Level curves (1 Viewer)

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Hi, I'm having trouble drawing the level curves of a function because I can't really visualise what's going on.

[tex]
f\left( {x,y} \right) = \frac{{2xy}}{{x^2 + y^2 }}
[/tex]

In polar coordinates (x,y) = (rcos(phi),rsin(phi)) I get:[tex]f\left( {r\cos \phi ,r\sin \phi } \right) = \sin \left( {2\phi } \right)[/tex].

Level curves are obtained by setting f equal to a constant. In the case of a circle for example f(x,y) = x^2 - y^2 - 9 if I set f(x,y) = k where -9 < k <= 0, in the x-y plane I get level curves which are circles with radii between 0 and 3 (3 inclusive).

I'm not sure which happens here though. I have f(polar) = sin(2phi) where phi is the polar angle. Since, 1- <= sin(x) <= 1 then does that mean I can only set f equal to values in the range [-1,1]?

I'm still not really sure what the level curves should be like. Any help would be good thanks.
 

HallsofIvy

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Do you have a particular reason for converting to polar coordinates?

Level curves are points (x,y) that give f(x,y) a constant value:
[tex]f(x,y)= \frac{2xy}{x^2+y^2}= c[/tex].

That is the same as 2xy= c(x2+ y2 or
x2+ (2/c)xy+ y2= 0. Obvious point: if c= 1 that is
x2+ 2xy+ y2= (x+ y)2= 0 which is the single straight line y= -x. It should be easy to show that for other values of c, it can still be factored and the graph will be two straight lines intersecting at (0,0).
 

benorin

Homework Helper
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[itex]f(x,y)= \frac{2xy}{x^2+y^2}= c\Rightarrow y^2-\frac{2xy}{c}+x^2= 0[/itex], which is quadratic in y, hence

[tex]y=\frac{ \frac{2x}{c} \pm\sqrt{ \left( \frac{2x}{c}\right) ^2 - 4x^2} }{2}[/tex]
 
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Converting to polar coordinates just seemed to simplify the expression. I'll have another look at it. Thanks for the help.
 

benorin

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A little more detail...

[itex]f(x,y)= \frac{2xy}{x^2+y^2}= c\Rightarrow y^2-\frac{2xy}{c}+x^2= 0[/itex], which is quadratic in y, hence

[tex]y=\frac{ \frac{2x}{c} \pm\sqrt{ \left( \frac{2x}{c}\right) ^2 - 4x^2} }{2} = \frac{x}{c}\left( 1\pm\sqrt{1-c^2}\right)[/tex]

note that this family of level curves given by [itex]f(x,y)=c[/itex] is only meaningful for [itex] -1\leq c\leq 1[/itex]. This is because, for every [itex](x,y)\in \mathbb{R} ^2[/itex], we have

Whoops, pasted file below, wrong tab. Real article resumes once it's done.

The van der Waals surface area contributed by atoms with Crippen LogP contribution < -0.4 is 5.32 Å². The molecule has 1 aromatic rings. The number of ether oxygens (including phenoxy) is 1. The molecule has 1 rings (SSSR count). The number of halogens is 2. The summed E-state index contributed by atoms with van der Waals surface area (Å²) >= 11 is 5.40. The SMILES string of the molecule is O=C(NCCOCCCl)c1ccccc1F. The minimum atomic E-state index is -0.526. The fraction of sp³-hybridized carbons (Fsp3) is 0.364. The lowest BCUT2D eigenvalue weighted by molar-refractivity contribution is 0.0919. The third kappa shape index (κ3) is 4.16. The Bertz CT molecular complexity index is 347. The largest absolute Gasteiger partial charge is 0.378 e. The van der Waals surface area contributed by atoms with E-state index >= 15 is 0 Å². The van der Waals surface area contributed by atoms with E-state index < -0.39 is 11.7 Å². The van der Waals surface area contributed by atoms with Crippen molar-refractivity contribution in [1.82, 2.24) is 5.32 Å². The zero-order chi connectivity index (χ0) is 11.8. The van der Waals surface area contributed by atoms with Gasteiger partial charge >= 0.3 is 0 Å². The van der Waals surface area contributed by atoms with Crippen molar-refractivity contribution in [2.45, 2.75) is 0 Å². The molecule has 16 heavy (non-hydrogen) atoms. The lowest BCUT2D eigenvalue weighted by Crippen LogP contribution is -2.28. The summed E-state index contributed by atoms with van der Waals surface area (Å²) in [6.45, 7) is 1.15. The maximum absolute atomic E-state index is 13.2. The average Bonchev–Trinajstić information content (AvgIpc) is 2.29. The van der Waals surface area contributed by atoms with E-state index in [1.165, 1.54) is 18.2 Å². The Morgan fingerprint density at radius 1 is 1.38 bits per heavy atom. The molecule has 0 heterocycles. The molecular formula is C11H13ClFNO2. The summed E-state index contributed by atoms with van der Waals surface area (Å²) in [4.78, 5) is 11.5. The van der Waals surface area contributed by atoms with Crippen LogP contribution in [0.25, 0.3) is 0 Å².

[tex] 0\leq (x - y)^2 =x^2 - 2xy + y^2 \Rightarrow 2xy\leq x^2 + y^2 \Rightarrow f(x,y)= \frac{2xy}{x^2+y^2} \leq 1[/tex]

and

[tex] 0\leq (x + y)^2 =x^2 + 2xy + y^2 \Rightarrow -2xy\leq x^2 + y^2 \Rightarrow -1\leq\frac{2xy}{x^2+y^2} =f(x,y) [/tex]

thus

[tex]f(x,y)= \left| \frac{2xy}{x^2+y^2} \right| \leq 1[/tex]

so no other values of c are even possible (except c=0) and we thereby gain assurence that our family of curves is complete. The plot below shows 7 level curves superimposed on the plot of f(x,y) over -3 < x < 3, -3 < y < 3 .

For c=0, we get 2xy=0, so either x=0 or y=0, but not both, as that would involve division by zero, and so among our level curves, count also the x-axis & the y-axis less the origin.
 

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Thanks again for your help. I'll go over your work after I get some sleep.:zzz:
 

benorin

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I too will go over my work after I get some sleep. So be careful if you get up before me.
 

HallsofIvy

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benorin said:
[itex]f(x,y)= \frac{2xy}{x^2+y^2}= c\Rightarrow y^2-\frac{2xy}{c}+x^2= 0[/itex], which is quadratic in y, hence
[tex]y=\frac{ \frac{2x}{c} \pm\sqrt{ \left( \frac{2x}{c}\right) ^2 - 4x^2} }{2} = \frac{x}{c}\left( 1\pm\sqrt{1-c^2}\right)[/tex]
note that this family of level curves given by [itex]f(x,y)=c[/itex] is only meaningful for [itex] -1\leq c\leq 1[/itex]. This is because, for every [itex](x,y)\in \mathbb{R} ^2[/itex], we have
[tex] 0\leq (x - y)^2 =x^2 - 2xy + y^2 \Rightarrow 2xy\leq x^2 + y^2 \Rightarrow f(x,y)= \frac{2xy}{x^2+y^2} \leq 1[/tex]
and
[tex] 0\leq (x + y)^2 =x^2 + 2xy + y^2 \Rightarrow -2xy\leq x^2 + y^2 \Rightarrow -1\leq\frac{2xy}{x^2+y^2} =f(x,y) [/tex]
thus
[tex]f(x,y)= \left| \frac{2xy}{x^2+y^2} \right| \leq 1[/tex]
so no other values of c are even possible (except c=0) and we thereby gain assurence that our family of curves is complete. The plot below shows 7 level curves superimposed on the plot of f(x,y) over -3 < x < 3, -3 < y < 3 .
For c=0, we get 2xy=0, so either x=0 or y=0, but not both, as that would involve division by zero, and so among our level curves, count also the x-axis & the y-axis less the origin.
In other words, if c= 0, the level curve is a single straight line through the origin and for other values of c, the level curve is two straight lines passing through the origin, as I said above.
 

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